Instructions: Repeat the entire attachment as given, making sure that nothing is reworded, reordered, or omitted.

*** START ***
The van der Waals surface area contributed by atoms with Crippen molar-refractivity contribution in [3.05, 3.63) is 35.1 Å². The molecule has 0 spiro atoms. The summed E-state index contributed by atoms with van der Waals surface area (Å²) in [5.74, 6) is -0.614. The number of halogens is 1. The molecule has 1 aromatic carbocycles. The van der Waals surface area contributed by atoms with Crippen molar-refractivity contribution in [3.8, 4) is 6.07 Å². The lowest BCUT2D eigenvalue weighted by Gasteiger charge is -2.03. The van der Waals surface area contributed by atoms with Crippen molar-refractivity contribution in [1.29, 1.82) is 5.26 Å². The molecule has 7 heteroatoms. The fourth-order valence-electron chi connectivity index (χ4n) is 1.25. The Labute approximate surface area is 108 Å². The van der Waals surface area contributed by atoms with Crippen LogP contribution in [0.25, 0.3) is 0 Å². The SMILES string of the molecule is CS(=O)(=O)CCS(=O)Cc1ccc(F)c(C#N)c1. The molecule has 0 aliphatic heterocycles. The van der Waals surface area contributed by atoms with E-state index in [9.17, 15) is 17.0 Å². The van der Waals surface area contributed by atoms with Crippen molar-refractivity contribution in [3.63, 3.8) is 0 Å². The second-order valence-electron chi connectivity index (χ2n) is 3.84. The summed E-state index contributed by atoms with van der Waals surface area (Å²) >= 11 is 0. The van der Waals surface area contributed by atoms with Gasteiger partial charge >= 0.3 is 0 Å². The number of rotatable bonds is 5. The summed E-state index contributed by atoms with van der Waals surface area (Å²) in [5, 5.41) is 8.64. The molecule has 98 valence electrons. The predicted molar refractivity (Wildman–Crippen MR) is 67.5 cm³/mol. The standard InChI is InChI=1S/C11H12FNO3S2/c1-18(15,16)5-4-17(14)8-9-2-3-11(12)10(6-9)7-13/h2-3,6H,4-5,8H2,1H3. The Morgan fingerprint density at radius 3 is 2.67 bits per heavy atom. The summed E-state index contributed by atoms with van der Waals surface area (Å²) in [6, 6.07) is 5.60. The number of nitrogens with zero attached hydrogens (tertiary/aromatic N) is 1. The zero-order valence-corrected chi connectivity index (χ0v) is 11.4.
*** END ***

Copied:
The van der Waals surface area contributed by atoms with Crippen molar-refractivity contribution in [3.05, 3.63) is 35.1 Å². The molecule has 0 spiro atoms. The summed E-state index contributed by atoms with van der Waals surface area (Å²) in [5.74, 6) is -0.614. The number of halogens is 1. The molecule has 1 aromatic carbocycles. The van der Waals surface area contributed by atoms with Crippen molar-refractivity contribution in [3.8, 4) is 6.07 Å². The lowest BCUT2D eigenvalue weighted by Gasteiger charge is -2.03. The van der Waals surface area contributed by atoms with Crippen molar-refractivity contribution in [1.29, 1.82) is 5.26 Å². The molecule has 7 heteroatoms. The fourth-order valence-electron chi connectivity index (χ4n) is 1.25. The Labute approximate surface area is 108 Å². The van der Waals surface area contributed by atoms with Crippen LogP contribution in [0.25, 0.3) is 0 Å². The SMILES string of the molecule is CS(=O)(=O)CCS(=O)Cc1ccc(F)c(C#N)c1. The molecule has 0 aliphatic heterocycles. The van der Waals surface area contributed by atoms with E-state index in [9.17, 15) is 17.0 Å². The van der Waals surface area contributed by atoms with Crippen molar-refractivity contribution in [3.63, 3.8) is 0 Å². The second-order valence-electron chi connectivity index (χ2n) is 3.84. The summed E-state index contributed by atoms with van der Waals surface area (Å²) >= 11 is 0. The van der Waals surface area contributed by atoms with Gasteiger partial charge >= 0.3 is 0 Å². The number of rotatable bonds is 5. The summed E-state index contributed by atoms with van der Waals surface area (Å²) in [5, 5.41) is 8.64. The molecule has 98 valence electrons. The predicted molar refractivity (Wildman–Crippen MR) is 67.5 cm³/mol. The standard InChI is InChI=1S/C11H12FNO3S2/c1-18(15,16)5-4-17(14)8-9-2-3-11(12)10(6-9)7-13/h2-3,6H,4-5,8H2,1H3. The Morgan fingerprint density at radius 3 is 2.67 bits per heavy atom. The summed E-state index contributed by atoms with van der Waals surface area (Å²) in [6, 6.07) is 5.60. The number of nitrogens with zero attached hydrogens (tertiary/aromatic N) is 1. The zero-order valence-corrected chi connectivity index (χ0v) is 11.4.